While I like the idea behind this store, the data collected on their products is still a little sparse. Many products have no green information at all. I also would like to see how much energy it took to produce each product (see Acres and Gallons). The information given lets you know what the greenness paper you can buy is, but it doesn't let you know how much you would save by not purchasing the paper at all (possibly by going all digital). Listing the amount of energy required to make it would help to make this decision.

via TreeHugger


Tuesday, October 17, 2006

Interesting Articles of the Week

"Nut-nappers" who combine old-fashioned cover-of-darkness robbery with computer skills, precision-planned escapes and advance buyers for their stolen goods steal $1.5 million worth of almonds.

A 63 year old man who can't find a job robs a bank not for the money, but to be thrown in jail to get 3 square meals a day.

Strangling heat and hydrogen sulfide gas emanating from the earth and sea, not asteroids, most likely caused several ancient mass extinctions.

Pumpkins may power phone networks in Africa.

Indian fishermen are using cellphones to ensure they get the best prices and no fish go to waste.


Skills Gap Hurts Technology Boom in India

India still produces plenty of engineers, nearly 400,000 a year at last count. But their competence has become the issue.

A study commissioned by a trade group, the National Association of Software and Service Companies, or Nasscom, found only one in four engineering graduates to be employable. The rest were deficient in the required technical skills, fluency in English or ability to work in a team or deliver basic oral presentations.

No more than 10 percent of Indians ages 18 to 25 are enrolled in college, according to official figures. Nearly 40 percent of Indians over the age of 15 are illiterate.
While the best universities in India can compete with any in the world, overall the Indian educational system is lacking. If outsourcing and the rise of the IT sector is causing it to improve, that is a good thing.

Entry-level salaries in the software industry have risen by an average of 10 to 15 percent in recent years. And Nasscom, which helps companies wanting to outsource find workers, forecasts a shortage of 500,000 professional employees in the technology sector by 2010.
So much for the idea that all IT jobs in the US are going to India. While outsourcing is real, its extent has been over blown. As demand for workers increases, the wages will go up with them. As wages increase, the cost advantage of outsourcing (and the reason for outsourcing) to India will go away.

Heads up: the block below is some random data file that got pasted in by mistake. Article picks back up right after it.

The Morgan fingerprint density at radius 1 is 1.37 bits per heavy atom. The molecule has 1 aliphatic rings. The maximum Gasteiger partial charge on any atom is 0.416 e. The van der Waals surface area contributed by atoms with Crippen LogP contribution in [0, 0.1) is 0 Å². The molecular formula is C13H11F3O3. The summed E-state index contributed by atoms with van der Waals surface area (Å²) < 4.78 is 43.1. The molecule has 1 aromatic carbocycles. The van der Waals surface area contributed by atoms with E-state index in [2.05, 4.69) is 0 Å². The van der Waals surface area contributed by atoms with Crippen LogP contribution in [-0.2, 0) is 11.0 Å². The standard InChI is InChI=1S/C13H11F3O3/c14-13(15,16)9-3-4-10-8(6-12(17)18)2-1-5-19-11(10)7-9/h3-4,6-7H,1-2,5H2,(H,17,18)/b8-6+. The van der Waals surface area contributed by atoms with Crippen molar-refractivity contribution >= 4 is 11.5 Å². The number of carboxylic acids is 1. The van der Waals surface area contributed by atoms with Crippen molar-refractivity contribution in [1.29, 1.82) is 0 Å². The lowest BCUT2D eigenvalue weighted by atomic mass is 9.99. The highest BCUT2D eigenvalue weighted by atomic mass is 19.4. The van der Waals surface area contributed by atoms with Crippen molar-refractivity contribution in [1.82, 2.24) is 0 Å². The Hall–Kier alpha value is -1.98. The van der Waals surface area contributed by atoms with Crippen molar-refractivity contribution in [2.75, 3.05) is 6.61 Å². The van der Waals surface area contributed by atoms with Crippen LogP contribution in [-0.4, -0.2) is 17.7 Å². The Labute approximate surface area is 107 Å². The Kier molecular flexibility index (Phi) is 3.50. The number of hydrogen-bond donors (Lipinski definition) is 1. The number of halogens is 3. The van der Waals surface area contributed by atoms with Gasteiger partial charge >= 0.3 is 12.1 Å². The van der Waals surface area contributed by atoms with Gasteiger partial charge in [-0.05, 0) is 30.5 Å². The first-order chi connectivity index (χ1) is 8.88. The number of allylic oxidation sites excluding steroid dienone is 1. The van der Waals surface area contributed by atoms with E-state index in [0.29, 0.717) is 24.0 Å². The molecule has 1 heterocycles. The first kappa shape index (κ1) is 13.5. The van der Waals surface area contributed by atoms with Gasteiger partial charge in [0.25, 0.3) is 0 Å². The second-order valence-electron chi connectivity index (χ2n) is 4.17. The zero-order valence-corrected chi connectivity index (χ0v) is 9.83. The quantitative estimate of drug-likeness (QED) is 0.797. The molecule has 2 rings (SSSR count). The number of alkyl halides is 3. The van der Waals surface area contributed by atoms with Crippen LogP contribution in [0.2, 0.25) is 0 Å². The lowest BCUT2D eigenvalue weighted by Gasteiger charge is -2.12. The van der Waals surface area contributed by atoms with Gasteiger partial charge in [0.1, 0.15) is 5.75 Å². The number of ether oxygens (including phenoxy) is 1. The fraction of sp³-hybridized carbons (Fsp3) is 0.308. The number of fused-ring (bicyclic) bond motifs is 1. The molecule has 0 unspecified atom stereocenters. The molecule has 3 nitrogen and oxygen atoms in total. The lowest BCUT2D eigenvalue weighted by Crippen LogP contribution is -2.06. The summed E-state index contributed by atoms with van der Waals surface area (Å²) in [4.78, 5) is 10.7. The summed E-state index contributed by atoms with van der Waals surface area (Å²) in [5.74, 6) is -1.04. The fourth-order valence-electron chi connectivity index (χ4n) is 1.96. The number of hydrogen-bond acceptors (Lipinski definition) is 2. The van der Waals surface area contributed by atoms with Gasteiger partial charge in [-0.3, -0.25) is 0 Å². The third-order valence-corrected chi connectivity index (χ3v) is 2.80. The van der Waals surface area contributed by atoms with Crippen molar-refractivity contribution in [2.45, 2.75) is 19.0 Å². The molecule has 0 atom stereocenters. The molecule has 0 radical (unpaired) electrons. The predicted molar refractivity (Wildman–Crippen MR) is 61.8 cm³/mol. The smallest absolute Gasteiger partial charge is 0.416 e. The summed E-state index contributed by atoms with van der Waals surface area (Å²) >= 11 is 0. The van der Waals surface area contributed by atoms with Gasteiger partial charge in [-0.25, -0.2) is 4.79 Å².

via NYTimes


Sunday, October 15, 2006

The Vanishing Russians

Whenever I get depressed about the direction the US is headed in, I always find an article on Russia to be a cheerful pick me up. When you read how bad things are over there you can't help but feel good by comparison.

In addition, abortions outpaced births last year by more than 100,000. An estimated 10 million Russians of reproductive age are sterile because of botched abortions or poor health.

The suicide rate jumped nearly 50% during the 1990s; half a million people killed themselves from 1995 through 2003.

Russia's suicide rate, at about 36 per 100,000 people, is second only to that of Lithuania, according to the Serbsky National Research Center for Social and Forensic Psychiatry. In some remote areas of Russia, the rate exceeds 100 per 100,000.

Moscow has the second-largest concentration of billionaires in the world. But one-fifth of all Russians live on less than $38 a month, many of them in the countryside.

The average Russian drinks five gallons of pure alcohol a year, causing an estimated 900,000 deaths over the last decade from acute alcohol poisoning, fights and accidents.

Olga Kolotygina, 36, one of several women who have assumed leadership of the Ryazanovshchina town council, estimates that no more than half a dozen men among the village's 160 people are sober and "trying to improve their lives."
1.5 million abortions, 50,000 suicides, and 90,000 alcohol related deaths a year. 20% of the population is living on just $1 a day. Yikes! All of a sudden the problems in the US don't seem so bad.

via LA Times


Saturday, October 14, 2006

Education Spending on Three Continents

Why does the US have the best universities and colleges in the world? One big reason is that we spend more on them than anybody else.

via The Economist


Friday, October 13, 2006

Donating to Charity Rewards the Brain

Researchers at the National Institute of Neurological Disorders and Stroke in Bethesda, Maryland, wanted to find the neural basis for unselfish acts. They decided to peek into the brains of 19 volunteers who were choosing whether to give money to charity, or keep it for themselves.

They found that the part of the brain that was active when a person donated happened to be the brain's reward centre—the mesolimbic pathway, to give it its proper name—responsible for doling out the dopamine-mediated euphoria associated with sex, money, food and drugs. Thus the warm glow that accompanies charitable giving has a physiological basis.

But it seems there is more to altruism. Donating also engaged the part of the brain that plays a role in the bonding behaviour between mother and child, and in romantic love. This involves oxytocin, a hormone that increases trust and co-operation. When subjects opposed a cause, the part of the brain right next to it was active. This area is thought to be responsible for decisions involving punishment. And a third part of the brain, an area called the anterior prefrontal cortex—which lies just behind the forehead, evolved relatively recently and is thought to be unique to humans—was involved in the complex, costly decisions when self-interest and moral beliefs were in conflict.